How are Snoring and Sleep Apnea Related?

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If you're like many people, you may assume that snoring means you have sleep apnea — but that is not always the case. Generally speaking, most patients who have sleep apnea also snore to some degree — often severely — though not all people who snore have true sleep apnea, which is characterized by the collapse of tissues and muscles in the throat and soft palate while asleep. In patients with sleep apnea, these soft tissue and muscle collapses can indeed cause snoring, which can be a nuisance for those nearby but also a danger to the patients themselves. Here, physician and Los Angeles, CA sleep medicine specialist Dr. Avi Ishaaya of Dr. Avi Ishaaya Centers provides further information about the link between snoring and sleep apnea, as well as what to do if you suspect sleep apnea in yourself or a loved one.

Does snoring always mean you have sleep apnea?

No. There are many people who snore that do not have the classic anatomical signs of sleep apnea — meaning when the airway is physically obstructed and causes the patient to stop breathing many times throughout the night and sometimes several times per minute. People who snore but do not have true sleep apnea may do so because of another condition or cause of snoring, like allergies, inflammation, a nasal issue, or something as simple as their sleep position.

What's the connection between snoring and sleep apnea?

While snoring is a common symptom of sleep apnea, it is not definitive on its own. Snoring occurs when the flow of air through the mouth and nose is partially obstructed. In sleep apnea, this obstruction becomes severe enough to cause brief and repeated interruptions in breathing, leading to decreased oxygen levels in the blood and causing the person to wake up repeatedly throughout the night. While they are separate and distinct issues, there are several factors that can contribute to both snoring and sleep apnea. These include:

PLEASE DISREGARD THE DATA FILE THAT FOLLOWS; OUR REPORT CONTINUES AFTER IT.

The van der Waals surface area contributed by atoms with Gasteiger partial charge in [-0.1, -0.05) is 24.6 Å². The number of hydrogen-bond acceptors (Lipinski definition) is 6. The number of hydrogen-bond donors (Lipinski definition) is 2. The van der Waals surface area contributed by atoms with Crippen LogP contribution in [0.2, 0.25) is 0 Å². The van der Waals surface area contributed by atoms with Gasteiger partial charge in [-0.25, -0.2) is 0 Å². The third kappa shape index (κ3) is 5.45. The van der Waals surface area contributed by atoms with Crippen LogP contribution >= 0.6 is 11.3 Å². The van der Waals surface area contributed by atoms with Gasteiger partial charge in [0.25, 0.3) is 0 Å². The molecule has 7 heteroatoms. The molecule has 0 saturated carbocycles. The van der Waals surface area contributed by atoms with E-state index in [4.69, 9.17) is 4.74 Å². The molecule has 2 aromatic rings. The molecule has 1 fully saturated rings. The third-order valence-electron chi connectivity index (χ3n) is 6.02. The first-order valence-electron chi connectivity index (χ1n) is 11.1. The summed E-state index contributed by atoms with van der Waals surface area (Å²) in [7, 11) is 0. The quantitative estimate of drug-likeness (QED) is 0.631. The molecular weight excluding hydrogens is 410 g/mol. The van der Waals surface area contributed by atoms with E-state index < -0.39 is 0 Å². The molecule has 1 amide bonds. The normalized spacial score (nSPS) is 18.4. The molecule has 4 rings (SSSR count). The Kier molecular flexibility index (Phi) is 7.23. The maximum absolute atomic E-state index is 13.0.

• Weight
  • Age
  • Nasal congestion
  • Alcohol and sedatives
  • Smoking

How is sleep apnea diagnosed?

If you suspect you or a loved one has sleep apnea, it's important to seek medical evaluation. Dr. Ishaaya may recommend a sleep study, either conducted at our onsite facility or at home with a portable monitor, to help diagnose sleep apnea. These studies measure parameters such as airflow, blood oxygen levels, breathing patterns, and brain activity during sleep.

How are snoring and sleep apnea treated?

Treatment for snoring and sleep apnea varies based on the severity and underlying cause. For mild cases of sleep apnea, lifestyle changes such as losing weight, avoiding alcohol and smoking, and changing sleep positions can be effective. For more severe cases, medical treatments may be necessary, including the use of a CPAP machine while sleeping, an oral (dental) appliance for sleep apnea, or even surgery. Following a thorough evaluation, sleep study, and other diagnostic steps, Dr. Ishaaya will recommend the most appropriate sleep apnea treatment option possible for you.

Find out if your snoring is serious with a sleep apnea evaluation in Los Angeles, CA

Remember — while there is a significant relationship between snoring and sleep apnea, they are not necessarily synonymous. Not everyone who snores has sleep apnea and not everyone with sleep apnea snores. Understanding the differences and recognizing the symptoms of sleep apnea is critical for timely diagnosis and treatment, which can significantly improve your quality of life and overall health. If you or someone you know is experiencing symptoms of sleep apnea, don't hesitate to contact Dr. Avi Ishaaya Centers to schedule your sleep apnea evaluation and sleep study for snoring with Los Angeles sleep medicine specialist Dr. Avi Ishaaya today.

* All information subject to change. Images may contain models. Individual results are not guaranteed and may vary.